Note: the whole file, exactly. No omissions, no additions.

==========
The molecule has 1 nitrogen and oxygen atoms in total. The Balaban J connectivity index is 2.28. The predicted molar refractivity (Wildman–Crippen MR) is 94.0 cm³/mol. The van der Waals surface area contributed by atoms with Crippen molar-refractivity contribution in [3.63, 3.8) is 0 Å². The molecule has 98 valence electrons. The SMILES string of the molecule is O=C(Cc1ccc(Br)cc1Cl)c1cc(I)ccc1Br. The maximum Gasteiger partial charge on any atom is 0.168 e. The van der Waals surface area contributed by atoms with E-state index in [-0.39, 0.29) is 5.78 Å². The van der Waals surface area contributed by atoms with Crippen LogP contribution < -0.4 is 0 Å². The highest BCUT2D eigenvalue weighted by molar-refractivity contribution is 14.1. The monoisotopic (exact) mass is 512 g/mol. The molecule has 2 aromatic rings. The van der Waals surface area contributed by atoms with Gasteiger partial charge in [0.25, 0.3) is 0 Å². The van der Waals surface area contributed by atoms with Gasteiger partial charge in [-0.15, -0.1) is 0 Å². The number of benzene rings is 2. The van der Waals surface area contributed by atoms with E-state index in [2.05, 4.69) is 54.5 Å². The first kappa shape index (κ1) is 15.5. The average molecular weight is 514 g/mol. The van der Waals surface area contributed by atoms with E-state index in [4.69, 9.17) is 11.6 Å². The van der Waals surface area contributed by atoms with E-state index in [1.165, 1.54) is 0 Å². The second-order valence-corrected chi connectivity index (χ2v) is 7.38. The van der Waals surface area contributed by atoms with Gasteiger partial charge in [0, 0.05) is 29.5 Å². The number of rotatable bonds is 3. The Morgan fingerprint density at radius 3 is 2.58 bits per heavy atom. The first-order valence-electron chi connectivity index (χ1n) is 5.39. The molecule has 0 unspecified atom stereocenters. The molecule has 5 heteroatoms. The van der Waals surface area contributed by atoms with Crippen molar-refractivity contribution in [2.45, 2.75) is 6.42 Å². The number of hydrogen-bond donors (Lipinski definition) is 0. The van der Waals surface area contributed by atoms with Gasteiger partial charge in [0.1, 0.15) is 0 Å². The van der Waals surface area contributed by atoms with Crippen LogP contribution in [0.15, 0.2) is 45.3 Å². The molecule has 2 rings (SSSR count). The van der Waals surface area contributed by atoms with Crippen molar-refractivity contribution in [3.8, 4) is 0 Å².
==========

The molecule has 1 nitrogen and oxygen atoms in total. The Balaban J connectivity index is 2.28. The predicted molar refractivity (Wildman–Crippen MR) is 94.0 cm³/mol. The van der Waals surface area contributed by atoms with Crippen molar-refractivity contribution in [3.63, 3.8) is 0 Å². The molecule has 98 valence electrons. The SMILES string of the molecule is O=C(Cc1ccc(Br)cc1Cl)c1cc(I)ccc1Br. The maximum Gasteiger partial charge on any atom is 0.168 e. The van der Waals surface area contributed by atoms with E-state index in [-0.39, 0.29) is 5.78 Å². The van der Waals surface area contributed by atoms with Crippen LogP contribution < -0.4 is 0 Å². The highest BCUT2D eigenvalue weighted by molar-refractivity contribution is 14.1. The monoisotopic (exact) mass is 512 g/mol. The molecule has 2 aromatic rings. The van der Waals surface area contributed by atoms with Gasteiger partial charge in [0.25, 0.3) is 0 Å². The van der Waals surface area contributed by atoms with Gasteiger partial charge in [-0.15, -0.1) is 0 Å². The number of benzene rings is 2. The van der Waals surface area contributed by atoms with E-state index in [2.05, 4.69) is 54.5 Å². The first kappa shape index (κ1) is 15.5. The average molecular weight is 514 g/mol. The van der Waals surface area contributed by atoms with E-state index in [4.69, 9.17) is 11.6 Å². The van der Waals surface area contributed by atoms with E-state index in [1.165, 1.54) is 0 Å². The second-order valence-corrected chi connectivity index (χ2v) is 7.38. The van der Waals surface area contributed by atoms with Gasteiger partial charge in [0, 0.05) is 29.5 Å². The number of rotatable bonds is 3. The Morgan fingerprint density at radius 3 is 2.58 bits per heavy atom. The first-order valence-electron chi connectivity index (χ1n) is 5.39. The molecule has 0 unspecified atom stereocenters. The molecule has 5 heteroatoms. The van der Waals surface area contributed by atoms with Crippen molar-refractivity contribution in [2.45, 2.75) is 6.42 Å². The number of hydrogen-bond donors (Lipinski definition) is 0. The van der Waals surface area contributed by atoms with Gasteiger partial charge in [0.1, 0.15) is 0 Å². The van der Waals surface area contributed by atoms with Crippen LogP contribution in [0.15, 0.2) is 45.3 Å². The molecule has 2 rings (SSSR count). The van der Waals surface area contributed by atoms with Crippen molar-refractivity contribution in [3.8, 4) is 0 Å².